Asian tycoons look to spin off underperforming businesses

October 14, 2013 9:42 am

Asian tycoons look to spin off underperforming businesses

By Paul J Davies

One is a tall, suave francophone African living in London; the other a small, Octogenarian multi-billionaire from Hong Kong. They look to have little in common, but Tidjane Thiam, who runs UK-based life insurer Prudential, and Li Ka-shing, the patriarch of the Cheung Kong and Hutchison Whampoa empire, are both acting under the influence of the same number – the price to book multiple that answers the question of whether, or not, they should spin off sections of their companies.Right now, Mr Thiam has little or nothing to offer investors by saying yes, while Mr Li is looking to say yes in a number of different ways – and in Asia he is not alone.

Firstly, Mr Li is jumping on to the trusts bandwagon. Investors clamouring for yield have spent half the year snapping up real estate and business trusts in Asia. There was a break over the summer after Ben Bernanke, Federal Reserve chairman, began the talk of tapering, but now trusts are back.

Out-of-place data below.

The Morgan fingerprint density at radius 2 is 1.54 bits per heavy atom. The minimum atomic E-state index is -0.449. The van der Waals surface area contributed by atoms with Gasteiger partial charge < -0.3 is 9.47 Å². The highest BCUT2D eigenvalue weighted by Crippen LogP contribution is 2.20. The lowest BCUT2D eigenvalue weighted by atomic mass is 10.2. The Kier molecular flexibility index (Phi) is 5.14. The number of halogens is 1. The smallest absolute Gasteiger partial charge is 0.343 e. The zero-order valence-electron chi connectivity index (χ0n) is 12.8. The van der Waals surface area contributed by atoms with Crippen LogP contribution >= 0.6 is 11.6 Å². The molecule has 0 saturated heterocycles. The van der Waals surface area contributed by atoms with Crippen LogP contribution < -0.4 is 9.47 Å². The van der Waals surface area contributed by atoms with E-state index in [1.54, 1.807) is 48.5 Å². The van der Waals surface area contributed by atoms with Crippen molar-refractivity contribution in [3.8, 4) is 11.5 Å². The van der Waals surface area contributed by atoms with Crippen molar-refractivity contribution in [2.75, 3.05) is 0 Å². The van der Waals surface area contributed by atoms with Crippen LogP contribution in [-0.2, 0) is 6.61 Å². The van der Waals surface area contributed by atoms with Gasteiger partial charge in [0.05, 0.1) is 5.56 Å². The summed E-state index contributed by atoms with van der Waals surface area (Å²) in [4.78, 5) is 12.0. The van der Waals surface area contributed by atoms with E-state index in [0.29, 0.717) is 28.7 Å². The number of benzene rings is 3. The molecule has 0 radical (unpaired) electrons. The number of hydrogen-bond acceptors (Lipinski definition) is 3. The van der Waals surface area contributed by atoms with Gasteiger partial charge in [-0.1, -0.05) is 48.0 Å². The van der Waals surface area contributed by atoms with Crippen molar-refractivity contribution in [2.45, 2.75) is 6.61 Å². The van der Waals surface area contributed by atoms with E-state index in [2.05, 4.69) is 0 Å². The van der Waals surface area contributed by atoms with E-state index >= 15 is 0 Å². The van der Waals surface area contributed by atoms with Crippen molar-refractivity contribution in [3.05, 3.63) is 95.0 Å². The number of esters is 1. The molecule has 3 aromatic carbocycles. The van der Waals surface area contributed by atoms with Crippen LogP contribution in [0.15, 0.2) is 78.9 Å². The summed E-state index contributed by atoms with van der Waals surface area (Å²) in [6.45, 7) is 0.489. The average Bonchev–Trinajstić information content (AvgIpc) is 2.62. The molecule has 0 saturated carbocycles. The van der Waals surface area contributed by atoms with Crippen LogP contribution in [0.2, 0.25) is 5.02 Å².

Mr Li’s empire hopes to list its Hong Kong electricity supply business for up to $5bn as a trust. This will offer investors a yield of about 6.5 per cent – a ripper in a zero-rate world. New World Development, the property-led conglomerate of another wealthy Hong Kong family, is also spinning off a trust, this time a handful of hotels worth about $1bn.

But Mr Li’s Hutchison has gone beyond the vogue for trusts and has put its local supermarket group, ParknShop, on the block for $3bn-$4bn. Anything else with a limited growth outlook could follow. However, this is not necessarily about selling Hong Kong, it is more that Mr Li is looking to ditch the ballast weighing down Hutchison’s share price. Investors just do not value its varied collection of businesses as a group.